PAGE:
Spoon: Lucifer on the Sofa (Matador) - review | Under the Radar Magazine Under the Radar | Music Blog for the Indie Music Magazine
Monday, October 2nd, 2023  


Lucifer on the Sofa


Feb 11, 2022 Web Exclusive Bookmark and Share

Spoon’s upward trajectory to indie rock stardom is as well documented as it is well deserved. From the energetic, spiky attitude on the Austin rockers’ debut album, Telephono, in 1996 to the more sophisticated atmospheric rock on 2017’s Hot Thoughts, the band’s consistency of constructing tight rhythms and sumptuous guitar licks into near flawless indie rock tunes is unmatched. Their willingness to push the envelope and explore new directions in song structure, while experimenting with sound effects and mixing subtle production schemes with their pop sensibilities, has enabled Spoon to lay down nine unique studio albums, with a few strong hits along the way, and a collective body of work that set the expectation bar higher with each release.

And so, for the past five years fans and critics alike were left wondering what Spoon still have left in their bag of tricks for their 10th album, Lucifer on the Sofa. As it turns out, this album is a reboot of sorts, as the band returned to their roots in Austin and returned their sound back to basics, all but eliminating any tricks, and instead focusing on the creativity and spontaneity that comes from jamming live. It’s an attitude and approach that paid off well as the 10 tracks on Lucifer on the Sofa show off a leaner and meaner Spoon with a more mature sound that is broader in scope than past efforts but just as ferocious and cracking.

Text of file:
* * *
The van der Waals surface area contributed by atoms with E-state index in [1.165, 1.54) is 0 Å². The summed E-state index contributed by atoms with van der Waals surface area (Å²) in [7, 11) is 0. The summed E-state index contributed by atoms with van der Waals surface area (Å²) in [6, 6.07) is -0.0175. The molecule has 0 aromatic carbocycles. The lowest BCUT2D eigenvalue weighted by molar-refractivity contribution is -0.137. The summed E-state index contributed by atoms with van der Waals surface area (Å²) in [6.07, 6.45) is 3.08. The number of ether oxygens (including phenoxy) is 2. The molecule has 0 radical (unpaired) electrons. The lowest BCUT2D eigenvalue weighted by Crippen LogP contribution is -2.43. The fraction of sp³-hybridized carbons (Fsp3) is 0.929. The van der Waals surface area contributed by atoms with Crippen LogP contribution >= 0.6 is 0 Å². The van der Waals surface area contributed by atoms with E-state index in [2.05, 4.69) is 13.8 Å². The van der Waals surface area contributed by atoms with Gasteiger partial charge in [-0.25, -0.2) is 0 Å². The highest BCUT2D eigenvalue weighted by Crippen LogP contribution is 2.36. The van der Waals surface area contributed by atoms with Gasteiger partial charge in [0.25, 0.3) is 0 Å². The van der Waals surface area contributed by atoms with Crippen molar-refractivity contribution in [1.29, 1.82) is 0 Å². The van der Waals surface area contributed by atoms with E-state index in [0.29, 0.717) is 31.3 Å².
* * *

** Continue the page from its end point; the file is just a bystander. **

As expected, the tracks are well performed with an honest raw energy and are uncluttered with sharp driving rhythms that are catchy and upbeat. The buzzy guitars are crisply played, and the well-placed keyboards provide a contrasting backdrop. With nary a weak tune, it’s hard to pin down a few standout tracks, but songs such as opener “Held,” first single “The Hardest Cut”—number 33 on Under the Radar’s Top 130 Songs of 2021—along with “The Devil & Mister Jones,” and second single “Wild” all certainly qualify as candidates, as each is a power-packed collection of raucous rhythms, bouncy beats, deep slinky bass lines, and rough riffs delivered with an emotional intensity.

Slower tracks such as “Astral Jacket,” third single “My Babe,” and especially “Lucifer on the Sofa,” while not quite as bombastic and sharp, are more floating and dreamy and add a touch of melancholy that achieve the perfect balance between the dynamic and the ethereal while showing off an older, wiser side of Spoon. Lucifer on the Sofa stands as proof that Spoon are one of the most reliable and entertaining rock bands around. (www.spoontheband.com)

Author rating: 8.5/10

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Average reader rating: 8/10


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